Breaking Foreclosure News

Oregon Supreme Court Paves Way for MERS to Foreclose Nonjudicially

The Oregon Supreme Court, in 2 cases (Brandrup v Recontrust, 353 Or___, and Niday v GMAC Mortgage, LLC, 353 Or ___[June 6, 2013]) has ruled that MERS (Mortgage Electronic Registration Systems) is not a Beneficiary of Trust Deeds and therefore cannot, in its own name, foreclose trust deeds by advertisement and Sale. However, the Court has also created a pathway for MERS to proceed with foreclosures by advertisement and sale in the future.

The Court ruled that assignments of the beneficial interest in the trust deed do not have to be recorded, to foreclose by advertisement and sale, if the assignment is by assignment of the Promissory Note that is secured by the trust deed. In addition, though MERS cannot act as a nominee for the lender once the lender has assigned the Note, it may have authority to act for the Lender and its successors, depending on the authority given to MERS in the first instance. Thus, if the documents between MERS, the lender and the lender’s successors give MERS the authority to act as the agent for the lender and its successors, even if that is not recorded in the real estate records, then MERS may proceed to foreclose by advertisement and sale. Depending on the nature of the documentation on the lender’s side of its relationship with MERS, MERS may be able to go back and proceed with foreclosure by advertisement and sale in the many cases which have been in a holding pattern since the Court of Appeals rulings in the cited cases. If the language is not adequate to provide the needed authority to act as an agent, it should be a relatively easy fix for MERS to create an appropriate authorization.

Mandatory Foreclosure Mediation in Oregon

The Oregon Legislature’s hurried enactment of Senate Bill 1552 results in the creation of a mandatory foreclosure mediation system in certain situations. For lenders who have, in the prior year, commenced more than 250 non-judicial foreclosures of residences (i.e., foreclosures by trustee’s advertisement and sale rather than through court proceedings), participation in the mediation process is mandatory, unless the borrower declines or otherwise fails to participate in the process.

Lenders who have not commenced more than 250 non-judicial foreclosures of residential trust deeds in the prior year do not have to participate in the mediation program, provided that they timely file an appropriate affidavit with the Attorney General’s office. Details of the program are being fleshed out and the state is seeking to educate mediators quickly. There are also provisions under which borrowers are required to consult with housing counselors approved by the United State Department of Housing and Urban Development prior to the mediation. There are costs of the mediation which are borne by the borrower and lender. It is not currently clear what the cost for a mediation will be or just how the costs are split.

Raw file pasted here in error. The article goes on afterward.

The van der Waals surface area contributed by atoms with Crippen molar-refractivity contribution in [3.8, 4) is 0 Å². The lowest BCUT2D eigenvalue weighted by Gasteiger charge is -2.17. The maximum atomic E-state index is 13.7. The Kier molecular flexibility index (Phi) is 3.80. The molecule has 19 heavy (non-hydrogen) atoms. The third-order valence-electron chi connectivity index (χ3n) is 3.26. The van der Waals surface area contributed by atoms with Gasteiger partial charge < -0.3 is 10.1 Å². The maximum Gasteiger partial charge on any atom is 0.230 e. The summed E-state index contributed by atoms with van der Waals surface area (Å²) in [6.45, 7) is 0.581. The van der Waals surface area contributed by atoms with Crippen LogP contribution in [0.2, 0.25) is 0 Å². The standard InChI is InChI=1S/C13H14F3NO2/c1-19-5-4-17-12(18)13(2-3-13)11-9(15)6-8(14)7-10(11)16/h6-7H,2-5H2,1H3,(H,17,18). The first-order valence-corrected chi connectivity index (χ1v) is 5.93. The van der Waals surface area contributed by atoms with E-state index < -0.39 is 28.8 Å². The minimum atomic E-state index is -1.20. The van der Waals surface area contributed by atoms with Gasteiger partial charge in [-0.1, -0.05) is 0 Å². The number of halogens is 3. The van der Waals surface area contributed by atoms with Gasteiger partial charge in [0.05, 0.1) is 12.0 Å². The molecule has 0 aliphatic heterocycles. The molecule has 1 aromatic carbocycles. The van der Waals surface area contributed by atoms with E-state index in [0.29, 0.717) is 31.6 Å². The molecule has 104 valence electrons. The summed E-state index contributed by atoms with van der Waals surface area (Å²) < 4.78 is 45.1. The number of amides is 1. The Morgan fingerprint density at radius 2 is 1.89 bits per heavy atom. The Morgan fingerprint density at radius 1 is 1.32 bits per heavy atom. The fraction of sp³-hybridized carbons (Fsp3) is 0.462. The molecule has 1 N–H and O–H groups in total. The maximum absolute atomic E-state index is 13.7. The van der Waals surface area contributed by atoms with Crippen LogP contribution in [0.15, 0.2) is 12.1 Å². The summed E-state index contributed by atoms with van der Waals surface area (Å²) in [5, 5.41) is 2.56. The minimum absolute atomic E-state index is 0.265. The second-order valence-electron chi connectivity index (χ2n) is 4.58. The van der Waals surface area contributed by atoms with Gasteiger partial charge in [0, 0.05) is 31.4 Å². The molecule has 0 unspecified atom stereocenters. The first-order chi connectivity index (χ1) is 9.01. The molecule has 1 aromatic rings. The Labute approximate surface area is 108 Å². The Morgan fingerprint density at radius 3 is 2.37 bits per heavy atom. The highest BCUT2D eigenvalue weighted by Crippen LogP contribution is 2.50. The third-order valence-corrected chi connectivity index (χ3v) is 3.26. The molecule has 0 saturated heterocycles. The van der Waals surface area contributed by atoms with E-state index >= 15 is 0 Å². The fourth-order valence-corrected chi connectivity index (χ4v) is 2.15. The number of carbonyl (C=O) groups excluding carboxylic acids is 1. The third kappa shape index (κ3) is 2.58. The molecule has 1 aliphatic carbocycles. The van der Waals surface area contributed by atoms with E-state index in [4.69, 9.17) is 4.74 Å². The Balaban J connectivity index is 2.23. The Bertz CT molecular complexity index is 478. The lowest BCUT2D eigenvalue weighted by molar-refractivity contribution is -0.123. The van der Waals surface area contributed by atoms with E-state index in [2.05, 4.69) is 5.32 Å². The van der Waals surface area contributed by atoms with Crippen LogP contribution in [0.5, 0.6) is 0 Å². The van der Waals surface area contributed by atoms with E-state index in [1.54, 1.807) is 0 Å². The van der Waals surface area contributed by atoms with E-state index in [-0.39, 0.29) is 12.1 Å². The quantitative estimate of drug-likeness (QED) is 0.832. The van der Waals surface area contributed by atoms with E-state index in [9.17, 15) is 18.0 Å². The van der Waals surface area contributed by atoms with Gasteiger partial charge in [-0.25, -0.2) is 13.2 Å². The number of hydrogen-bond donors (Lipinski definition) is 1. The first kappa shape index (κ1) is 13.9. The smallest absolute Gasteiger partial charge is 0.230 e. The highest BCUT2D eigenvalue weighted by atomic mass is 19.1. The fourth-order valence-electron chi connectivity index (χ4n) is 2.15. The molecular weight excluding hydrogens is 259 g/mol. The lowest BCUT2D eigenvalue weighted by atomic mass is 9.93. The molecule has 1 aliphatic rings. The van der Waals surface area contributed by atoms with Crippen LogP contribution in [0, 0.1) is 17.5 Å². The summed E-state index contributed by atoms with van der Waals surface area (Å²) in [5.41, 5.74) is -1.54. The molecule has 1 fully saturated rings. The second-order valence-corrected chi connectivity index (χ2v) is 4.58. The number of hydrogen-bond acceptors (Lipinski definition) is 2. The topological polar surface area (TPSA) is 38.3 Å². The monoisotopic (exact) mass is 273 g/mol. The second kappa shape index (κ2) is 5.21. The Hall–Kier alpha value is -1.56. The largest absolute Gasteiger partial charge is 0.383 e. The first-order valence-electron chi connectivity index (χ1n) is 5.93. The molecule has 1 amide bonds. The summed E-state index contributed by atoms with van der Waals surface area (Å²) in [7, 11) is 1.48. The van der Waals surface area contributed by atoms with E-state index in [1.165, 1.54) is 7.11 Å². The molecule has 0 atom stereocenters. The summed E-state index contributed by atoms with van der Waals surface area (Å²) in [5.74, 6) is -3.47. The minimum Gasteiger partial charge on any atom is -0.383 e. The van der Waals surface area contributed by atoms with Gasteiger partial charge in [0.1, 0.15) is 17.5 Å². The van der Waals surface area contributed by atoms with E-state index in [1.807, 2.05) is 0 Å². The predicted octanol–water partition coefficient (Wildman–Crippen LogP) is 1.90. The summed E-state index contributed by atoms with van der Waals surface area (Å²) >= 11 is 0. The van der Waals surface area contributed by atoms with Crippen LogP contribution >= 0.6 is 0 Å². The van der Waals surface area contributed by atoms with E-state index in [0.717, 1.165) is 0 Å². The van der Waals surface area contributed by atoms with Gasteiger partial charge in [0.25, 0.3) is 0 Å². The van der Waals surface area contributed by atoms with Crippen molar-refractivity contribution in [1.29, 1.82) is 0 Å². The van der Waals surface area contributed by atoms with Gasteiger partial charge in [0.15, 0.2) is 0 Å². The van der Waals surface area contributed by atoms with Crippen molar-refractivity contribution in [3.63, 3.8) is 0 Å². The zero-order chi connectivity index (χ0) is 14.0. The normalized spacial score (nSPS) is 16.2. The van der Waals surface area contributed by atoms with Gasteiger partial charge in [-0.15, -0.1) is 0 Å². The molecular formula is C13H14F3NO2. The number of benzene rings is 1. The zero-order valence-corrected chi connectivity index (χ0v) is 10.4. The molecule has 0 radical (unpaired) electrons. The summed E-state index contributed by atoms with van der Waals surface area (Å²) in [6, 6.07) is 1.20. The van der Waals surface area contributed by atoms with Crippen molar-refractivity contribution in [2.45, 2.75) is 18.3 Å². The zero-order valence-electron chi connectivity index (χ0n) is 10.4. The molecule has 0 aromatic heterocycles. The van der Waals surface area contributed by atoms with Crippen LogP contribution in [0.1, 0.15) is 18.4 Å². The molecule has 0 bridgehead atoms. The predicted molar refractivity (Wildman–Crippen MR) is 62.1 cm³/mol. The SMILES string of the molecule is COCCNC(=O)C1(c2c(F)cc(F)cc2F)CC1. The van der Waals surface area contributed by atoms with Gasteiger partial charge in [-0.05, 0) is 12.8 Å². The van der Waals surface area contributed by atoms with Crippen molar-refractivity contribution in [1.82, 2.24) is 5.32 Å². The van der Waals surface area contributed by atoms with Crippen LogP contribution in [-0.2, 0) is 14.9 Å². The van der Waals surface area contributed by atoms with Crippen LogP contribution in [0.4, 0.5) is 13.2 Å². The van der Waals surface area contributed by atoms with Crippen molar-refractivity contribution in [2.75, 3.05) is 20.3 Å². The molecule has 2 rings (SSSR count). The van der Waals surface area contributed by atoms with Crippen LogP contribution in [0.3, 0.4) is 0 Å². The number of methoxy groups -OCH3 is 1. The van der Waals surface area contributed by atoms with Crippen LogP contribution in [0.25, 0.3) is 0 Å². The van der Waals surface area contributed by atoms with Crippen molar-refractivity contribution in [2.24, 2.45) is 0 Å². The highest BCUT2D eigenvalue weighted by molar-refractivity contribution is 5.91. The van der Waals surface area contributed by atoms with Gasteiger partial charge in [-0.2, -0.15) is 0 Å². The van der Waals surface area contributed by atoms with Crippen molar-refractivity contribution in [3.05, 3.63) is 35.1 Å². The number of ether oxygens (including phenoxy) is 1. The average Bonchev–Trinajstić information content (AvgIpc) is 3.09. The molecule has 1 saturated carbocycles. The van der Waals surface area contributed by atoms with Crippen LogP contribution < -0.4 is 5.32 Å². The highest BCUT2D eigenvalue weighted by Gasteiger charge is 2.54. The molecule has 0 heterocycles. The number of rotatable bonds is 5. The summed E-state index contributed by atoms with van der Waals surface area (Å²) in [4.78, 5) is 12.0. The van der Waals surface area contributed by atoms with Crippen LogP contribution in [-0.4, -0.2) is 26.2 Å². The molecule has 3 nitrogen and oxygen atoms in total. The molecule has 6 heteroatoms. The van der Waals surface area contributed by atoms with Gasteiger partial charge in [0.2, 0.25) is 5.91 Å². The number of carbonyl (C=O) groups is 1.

The required mediation does not apply if the lender elects to proceed with a judicial foreclosure.

It appears that the required mediation will apply even if the borrower and lender have previously entered into a modification agreement, without the assistance of the legislatively mandated mediator, but the agreement is subsequently breached. Thus, if there has been a move by larger lenders, prior to this legislation, to pursue alternatives to completion of foreclosures, this legislation may actually discourage those lenders from continuing such efforts by forcing them into the legislatively mandated process. Of course, to the extent that lenders have refused to submit to mediation processes of any kind, this legislation will impose an obligation to mediate. Since a mediator cannot compel either side to do anything, the only absolute that can be anticipated is that it will cost more for lenders to go through the non-judicial foreclosure process.

The legislation requires that the lender’s representative at the mediation either have full settlement authority or be able to get that during the mediation session, bring the complete payment history for the loan, bring evidence to establish that the beneficiary owns the beneficial interest (this is a response to the MERS situation), and bring other documents. The Attorney General may identify other documents to be brought, as well. In addition, the Attorney General will create and distribute mediation guidelines.

Any lender who is required to mediate under the statute will also have to pay an additional $100 fee for the filing of the notice of default. Those $100 fees will end up with the Attorney General in a fund called the Foreclosure Avoidance Mediation Fund, which is used for paying the expenses of coordinating the mediation program and related expenses.

The legislation includes potential liability for the lender for failure to comply, in the amount of actual damages plus $500 for each failure to comply. The legislation is not simple. The regulations to come from the Attorney General should shed light on a number of issues but may add still more steps to the process.

If you are a lender planning to foreclose a residential loan non-judicially, you must become familiar with this legislation.